I checked in on Seven of Nine later, and she was doing fine, no longer hiding. She looked gorgeous. The only thing was, she didn't know where to sit.

Old Hens and New Turkeys

I have this friend who raises chickens in her backyard. Chickens in your backyard seem to be a thing now. It's kind of a movement, isn't it?

But what happens when they get too old to lay eggs?

Mary asked me if I would take her old hens. I said that I would just eat them, and she said that was fine. Not just fine, actually, but she was grateful. She offered me gifts. So, naturally, I accepted. She came over this morning with three old hens in some beat up crates and boxes. Her two little boys were with her, and I got the impression they didn't know about the chickens' fate.

Little Z, however, was well informed. After they left, she wanted to accompany me to "The Killing Tree" where we hang them upside down and decapitate them. I asked her several times if she was sure that she wanted to see this, and she was. She stood a few feet back while I did the deed. The first chicken was very quick and smooth. She was standing behind me, so I couldn't see her expression. I explained why the chicken's legs were still moving, even though it had no head.

I turned around and she looked so shocked! I've never seen anyone's mouth hanging open, for real, in shock.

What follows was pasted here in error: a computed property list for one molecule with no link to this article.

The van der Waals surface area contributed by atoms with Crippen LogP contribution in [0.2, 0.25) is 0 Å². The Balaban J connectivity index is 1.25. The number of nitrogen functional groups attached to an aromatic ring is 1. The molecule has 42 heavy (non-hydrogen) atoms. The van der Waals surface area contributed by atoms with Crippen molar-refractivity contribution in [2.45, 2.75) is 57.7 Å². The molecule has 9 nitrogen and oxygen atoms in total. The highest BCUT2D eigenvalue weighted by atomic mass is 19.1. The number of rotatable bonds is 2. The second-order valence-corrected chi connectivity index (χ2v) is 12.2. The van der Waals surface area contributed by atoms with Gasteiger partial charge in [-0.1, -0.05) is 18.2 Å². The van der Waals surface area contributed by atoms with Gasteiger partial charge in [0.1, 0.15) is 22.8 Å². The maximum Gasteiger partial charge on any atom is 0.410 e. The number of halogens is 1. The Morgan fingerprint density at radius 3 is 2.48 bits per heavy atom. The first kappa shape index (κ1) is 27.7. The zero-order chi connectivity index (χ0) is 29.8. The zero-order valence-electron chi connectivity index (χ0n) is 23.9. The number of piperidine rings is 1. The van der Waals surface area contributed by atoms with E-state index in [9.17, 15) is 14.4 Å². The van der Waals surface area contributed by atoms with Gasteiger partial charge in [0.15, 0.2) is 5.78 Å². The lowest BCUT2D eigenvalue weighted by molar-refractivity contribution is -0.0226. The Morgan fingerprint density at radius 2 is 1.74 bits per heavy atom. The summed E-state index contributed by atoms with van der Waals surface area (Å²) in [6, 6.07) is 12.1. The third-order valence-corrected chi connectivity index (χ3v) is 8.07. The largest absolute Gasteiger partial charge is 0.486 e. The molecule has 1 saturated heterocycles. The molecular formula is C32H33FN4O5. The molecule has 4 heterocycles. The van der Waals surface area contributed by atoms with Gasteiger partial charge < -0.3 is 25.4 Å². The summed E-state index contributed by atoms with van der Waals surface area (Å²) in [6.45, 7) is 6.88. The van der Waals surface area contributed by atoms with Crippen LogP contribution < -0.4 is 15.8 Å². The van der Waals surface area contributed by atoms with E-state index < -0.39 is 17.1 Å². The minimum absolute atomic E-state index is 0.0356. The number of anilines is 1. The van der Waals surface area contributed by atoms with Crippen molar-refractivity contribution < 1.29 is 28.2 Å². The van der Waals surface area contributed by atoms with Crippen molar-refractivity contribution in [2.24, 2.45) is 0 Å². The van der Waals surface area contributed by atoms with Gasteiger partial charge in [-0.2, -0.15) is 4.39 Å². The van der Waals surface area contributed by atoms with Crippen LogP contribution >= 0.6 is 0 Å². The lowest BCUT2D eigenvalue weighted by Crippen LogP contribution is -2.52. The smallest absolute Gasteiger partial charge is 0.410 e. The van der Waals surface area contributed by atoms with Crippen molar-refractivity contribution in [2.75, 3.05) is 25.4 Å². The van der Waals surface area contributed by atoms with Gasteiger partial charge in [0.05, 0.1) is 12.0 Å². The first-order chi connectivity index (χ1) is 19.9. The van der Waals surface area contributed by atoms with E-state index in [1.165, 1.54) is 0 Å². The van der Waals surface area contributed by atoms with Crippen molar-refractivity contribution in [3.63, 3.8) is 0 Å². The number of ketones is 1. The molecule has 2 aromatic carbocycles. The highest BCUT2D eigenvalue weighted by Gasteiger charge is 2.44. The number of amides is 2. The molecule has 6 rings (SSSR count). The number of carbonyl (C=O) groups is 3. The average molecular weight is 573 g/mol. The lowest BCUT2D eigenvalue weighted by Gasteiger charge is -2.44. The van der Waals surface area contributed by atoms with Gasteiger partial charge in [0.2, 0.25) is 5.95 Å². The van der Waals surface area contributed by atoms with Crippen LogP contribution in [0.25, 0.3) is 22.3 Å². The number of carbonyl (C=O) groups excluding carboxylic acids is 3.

"Are you surprised?" I asked her.


"What was surprising about that?"

"You cut its head off!"

"How did you think I would do it?"

"I thought you would burn it with fire."

My daughter thinks I set live chickens on fire!

I do not set live chickens on fire.

And here is an unrelated picture of Mrs. Turkey and some of her poults:

She looks suspicious of me. She may have good reason.

Congratulations, Mrs. Turkey!

I was cleaning out the pen with the little chickens and Mrs. Turkey sitting on eggs this morning, and I noticed something: a poult (baby turkey) was walking around! It hatched!

As it was standing there, a chicken pecked it. So, I decided it was time to move the chickens to the chicken coop. As I went around to catch the fifteen young chickens to take them to the chicken coop, a funny thing happened: they all ran to Mrs. Turkey! They think she's their mama!

And poor Mrs. Turkey was trying to protect her poults.

Thank goodness for little girls and their butterfly nets:

That's a chicken in there. I took them one by one to the other pen. As I did this, the remaining ones got even closer to Mama Turkey. They went under her and over her and behind her and on top of her.

Somehow, I finally convinced Mrs. Turkey to get up and walk around, and there were still four chickens and six or seven poults hiding underneath her! They're still under her in this picture. Do you see the little turkey standing in front of mama turkey?

Poor Mrs. Turkey.

I finally got all of the chickens out of that pen. They didn't like being separated from their mama at all. The irony is that I put them in with their actual parents.

"The beatings will continue until moral improves."-*

Or, also, the shearings will continue until moral improves.

Somehow, I'm never as glamorous in photographs as I feel, you know?

Yes, we sheared another sheep today. It went much, much, much better. I learned how to use the real sheep sheers- the manual kind, not electric. It went fine. The only thing is, it took three hours to do one sheep. So, one a day.

Then we went the the fair.